Personal Locator Beacons – change in the law
From today (Thursday 12th January 2012) it will be legal to use satellite based Personal Locator Beacons (PLBs) on land in the UK. Until now they have only been permitted for use at sea or on aircraft.
When a PLB is activated it transmits a distress signal to a network of receivers on satellites. These in turn process the signals and send them back to ground stations which pass on the distress messages to national search and rescue co-ordination centres for the area where the incident occurs. These national search and rescue co-ordination centres then call the appropriate land, air and sea resources out to investigate.
If you are considering purchasing one of these devices please remember the following:
The use of a PLB should be as a last resort for use when ALL other means of self-rescue have been exhausted and where the situation is deemed to be grave and imminent, and the loss of life, limb or eyesight will occur without assistance.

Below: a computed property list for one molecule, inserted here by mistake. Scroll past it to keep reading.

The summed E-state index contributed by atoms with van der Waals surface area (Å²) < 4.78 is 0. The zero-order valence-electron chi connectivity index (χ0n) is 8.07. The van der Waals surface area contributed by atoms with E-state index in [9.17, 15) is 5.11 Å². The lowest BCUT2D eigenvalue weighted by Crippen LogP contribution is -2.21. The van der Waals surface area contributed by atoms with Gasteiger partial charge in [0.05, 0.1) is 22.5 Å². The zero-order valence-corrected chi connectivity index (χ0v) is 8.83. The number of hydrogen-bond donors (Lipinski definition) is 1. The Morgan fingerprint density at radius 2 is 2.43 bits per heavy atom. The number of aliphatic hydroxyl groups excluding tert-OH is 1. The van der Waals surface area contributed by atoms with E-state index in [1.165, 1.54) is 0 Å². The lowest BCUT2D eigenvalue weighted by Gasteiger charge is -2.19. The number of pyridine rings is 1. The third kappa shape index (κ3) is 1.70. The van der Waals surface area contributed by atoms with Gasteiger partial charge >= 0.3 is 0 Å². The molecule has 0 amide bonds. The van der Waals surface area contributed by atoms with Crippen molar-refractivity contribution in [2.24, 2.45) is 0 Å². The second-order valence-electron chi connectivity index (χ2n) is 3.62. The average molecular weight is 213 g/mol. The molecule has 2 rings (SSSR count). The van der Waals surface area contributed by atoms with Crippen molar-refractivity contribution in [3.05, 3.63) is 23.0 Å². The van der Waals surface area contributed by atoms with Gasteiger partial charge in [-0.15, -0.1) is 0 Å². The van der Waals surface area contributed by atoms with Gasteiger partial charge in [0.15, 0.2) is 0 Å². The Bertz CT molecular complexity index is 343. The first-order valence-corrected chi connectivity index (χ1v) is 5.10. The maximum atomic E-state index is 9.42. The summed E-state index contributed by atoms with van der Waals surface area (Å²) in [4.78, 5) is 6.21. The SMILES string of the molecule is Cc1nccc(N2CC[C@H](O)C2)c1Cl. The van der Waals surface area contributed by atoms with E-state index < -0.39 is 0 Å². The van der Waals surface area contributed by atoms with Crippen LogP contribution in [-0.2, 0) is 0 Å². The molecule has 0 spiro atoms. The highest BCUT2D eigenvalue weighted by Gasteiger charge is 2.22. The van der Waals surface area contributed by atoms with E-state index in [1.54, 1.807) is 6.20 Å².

Although not a legal requirement, you should register your PLB and provide several emergency contact points. Instructions for registration are provided with each device sold. Remember to keep these details, particularly emergency contacts, up to date.
Use of a PLB does not mean you will be rescued quickly – it may still take many hours to pinpoint your location and get resources to you.
They are a “one way” signalling device, so make sure you leave a plan with some or all of your emergency contacts so the rescue services know what to expect in terms of the type and size of group they are going to.
NEWSAR welcomes the introduction of any device that will allow those in true distress to summon help. However, you should always consider self rescue first and only if this is not practical, or it would make the final outcome for a casualty worse, should you use this type of device to summon help. If you have a mobile phone that works, use this first. This two way device may allow NEWSAR to provide you with advice and guidance that will allow either self rescue, or a quicker emergency response from the team.
To call out the rescue team for your current area dial 999, ask for Police and then Mountain Rescue.
Update 12/1/12: North Wales Police have issued their own press release relating to this.